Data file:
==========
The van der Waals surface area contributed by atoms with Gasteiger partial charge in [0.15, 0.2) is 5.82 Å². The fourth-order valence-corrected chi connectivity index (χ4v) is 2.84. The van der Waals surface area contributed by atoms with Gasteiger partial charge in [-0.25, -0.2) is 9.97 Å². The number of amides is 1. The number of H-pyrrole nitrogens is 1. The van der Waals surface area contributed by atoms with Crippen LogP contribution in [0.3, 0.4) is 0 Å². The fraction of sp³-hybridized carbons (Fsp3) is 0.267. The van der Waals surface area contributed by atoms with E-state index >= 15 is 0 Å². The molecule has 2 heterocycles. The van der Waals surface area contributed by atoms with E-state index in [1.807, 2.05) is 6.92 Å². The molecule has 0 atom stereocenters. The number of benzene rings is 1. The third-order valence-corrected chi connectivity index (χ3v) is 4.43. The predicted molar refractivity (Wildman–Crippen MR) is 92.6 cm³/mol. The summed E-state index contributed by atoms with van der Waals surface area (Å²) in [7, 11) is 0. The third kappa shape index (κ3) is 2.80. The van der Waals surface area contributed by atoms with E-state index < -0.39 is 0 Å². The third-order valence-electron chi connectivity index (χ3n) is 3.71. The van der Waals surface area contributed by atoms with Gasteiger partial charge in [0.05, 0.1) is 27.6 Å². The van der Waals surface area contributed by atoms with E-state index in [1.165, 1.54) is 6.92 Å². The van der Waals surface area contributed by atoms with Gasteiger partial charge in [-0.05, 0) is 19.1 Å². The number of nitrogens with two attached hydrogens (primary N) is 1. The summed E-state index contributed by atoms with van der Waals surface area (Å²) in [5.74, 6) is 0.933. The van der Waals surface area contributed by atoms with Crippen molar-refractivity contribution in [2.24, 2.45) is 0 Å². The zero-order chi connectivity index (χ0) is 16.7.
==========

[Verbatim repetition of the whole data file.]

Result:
The van der Waals surface area contributed by atoms with Gasteiger partial charge in [0.15, 0.2) is 5.82 Å². The fourth-order valence-corrected chi connectivity index (χ4v) is 2.84. The van der Waals surface area contributed by atoms with Gasteiger partial charge in [-0.25, -0.2) is 9.97 Å². The number of amides is 1. The number of H-pyrrole nitrogens is 1. The van der Waals surface area contributed by atoms with Crippen LogP contribution in [0.3, 0.4) is 0 Å². The fraction of sp³-hybridized carbons (Fsp3) is 0.267. The van der Waals surface area contributed by atoms with E-state index >= 15 is 0 Å². The molecule has 2 heterocycles. The van der Waals surface area contributed by atoms with E-state index in [1.807, 2.05) is 6.92 Å². The molecule has 0 atom stereocenters. The number of benzene rings is 1. The third-order valence-corrected chi connectivity index (χ3v) is 4.43. The predicted molar refractivity (Wildman–Crippen MR) is 92.6 cm³/mol. The summed E-state index contributed by atoms with van der Waals surface area (Å²) in [7, 11) is 0. The third kappa shape index (κ3) is 2.80. The van der Waals surface area contributed by atoms with E-state index < -0.39 is 0 Å². The third-order valence-electron chi connectivity index (χ3n) is 3.71. The van der Waals surface area contributed by atoms with Gasteiger partial charge in [0.05, 0.1) is 27.6 Å². The van der Waals surface area contributed by atoms with E-state index in [1.165, 1.54) is 6.92 Å². The van der Waals surface area contributed by atoms with Gasteiger partial charge in [-0.05, 0) is 19.1 Å². The number of nitrogens with two attached hydrogens (primary N) is 1. The summed E-state index contributed by atoms with van der Waals surface area (Å²) in [5.74, 6) is 0.933. The van der Waals surface area contributed by atoms with Crippen molar-refractivity contribution in [2.24, 2.45) is 0 Å². The zero-order chi connectivity index (χ0) is 16.7.